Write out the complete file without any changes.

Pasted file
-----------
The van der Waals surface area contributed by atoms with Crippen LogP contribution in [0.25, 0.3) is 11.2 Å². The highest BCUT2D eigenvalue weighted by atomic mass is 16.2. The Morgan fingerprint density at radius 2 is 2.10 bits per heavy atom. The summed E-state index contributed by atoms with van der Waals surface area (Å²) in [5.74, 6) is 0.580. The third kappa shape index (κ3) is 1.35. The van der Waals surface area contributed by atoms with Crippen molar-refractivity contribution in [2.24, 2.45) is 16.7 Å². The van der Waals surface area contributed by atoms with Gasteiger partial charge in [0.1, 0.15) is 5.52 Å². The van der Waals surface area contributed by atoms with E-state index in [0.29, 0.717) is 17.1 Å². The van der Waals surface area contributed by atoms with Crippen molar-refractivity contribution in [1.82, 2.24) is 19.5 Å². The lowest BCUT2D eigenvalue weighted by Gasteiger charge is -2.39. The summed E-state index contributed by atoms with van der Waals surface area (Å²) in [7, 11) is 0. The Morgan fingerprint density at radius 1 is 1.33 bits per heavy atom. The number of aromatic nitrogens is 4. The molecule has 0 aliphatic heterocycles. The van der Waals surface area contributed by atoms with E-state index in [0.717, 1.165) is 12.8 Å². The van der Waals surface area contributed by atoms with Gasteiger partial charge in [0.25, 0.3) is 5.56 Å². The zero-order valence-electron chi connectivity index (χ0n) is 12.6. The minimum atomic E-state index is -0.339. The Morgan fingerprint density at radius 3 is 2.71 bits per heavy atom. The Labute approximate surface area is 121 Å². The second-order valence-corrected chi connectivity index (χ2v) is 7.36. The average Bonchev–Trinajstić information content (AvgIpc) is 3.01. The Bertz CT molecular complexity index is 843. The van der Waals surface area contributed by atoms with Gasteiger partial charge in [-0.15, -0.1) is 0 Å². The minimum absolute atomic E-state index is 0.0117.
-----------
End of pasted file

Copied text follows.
The van der Waals surface area contributed by atoms with Crippen LogP contribution in [0.25, 0.3) is 11.2 Å². The highest BCUT2D eigenvalue weighted by atomic mass is 16.2. The Morgan fingerprint density at radius 2 is 2.10 bits per heavy atom. The summed E-state index contributed by atoms with van der Waals surface area (Å²) in [5.74, 6) is 0.580. The third kappa shape index (κ3) is 1.35. The van der Waals surface area contributed by atoms with Crippen molar-refractivity contribution in [2.24, 2.45) is 16.7 Å². The van der Waals surface area contributed by atoms with Gasteiger partial charge in [0.1, 0.15) is 5.52 Å². The van der Waals surface area contributed by atoms with E-state index in [0.29, 0.717) is 17.1 Å². The van der Waals surface area contributed by atoms with Crippen molar-refractivity contribution in [1.82, 2.24) is 19.5 Å². The lowest BCUT2D eigenvalue weighted by Gasteiger charge is -2.39. The summed E-state index contributed by atoms with van der Waals surface area (Å²) in [7, 11) is 0. The Morgan fingerprint density at radius 1 is 1.33 bits per heavy atom. The number of aromatic nitrogens is 4. The molecule has 0 aliphatic heterocycles. The van der Waals surface area contributed by atoms with E-state index in [0.717, 1.165) is 12.8 Å². The van der Waals surface area contributed by atoms with Gasteiger partial charge in [0.25, 0.3) is 5.56 Å². The zero-order valence-electron chi connectivity index (χ0n) is 12.6. The minimum atomic E-state index is -0.339. The Morgan fingerprint density at radius 3 is 2.71 bits per heavy atom. The Labute approximate surface area is 121 Å². The second-order valence-corrected chi connectivity index (χ2v) is 7.36. The average Bonchev–Trinajstić information content (AvgIpc) is 3.01. The Bertz CT molecular complexity index is 843. The van der Waals surface area contributed by atoms with Gasteiger partial charge in [-0.15, -0.1) is 0 Å². The minimum absolute atomic E-state index is 0.0117.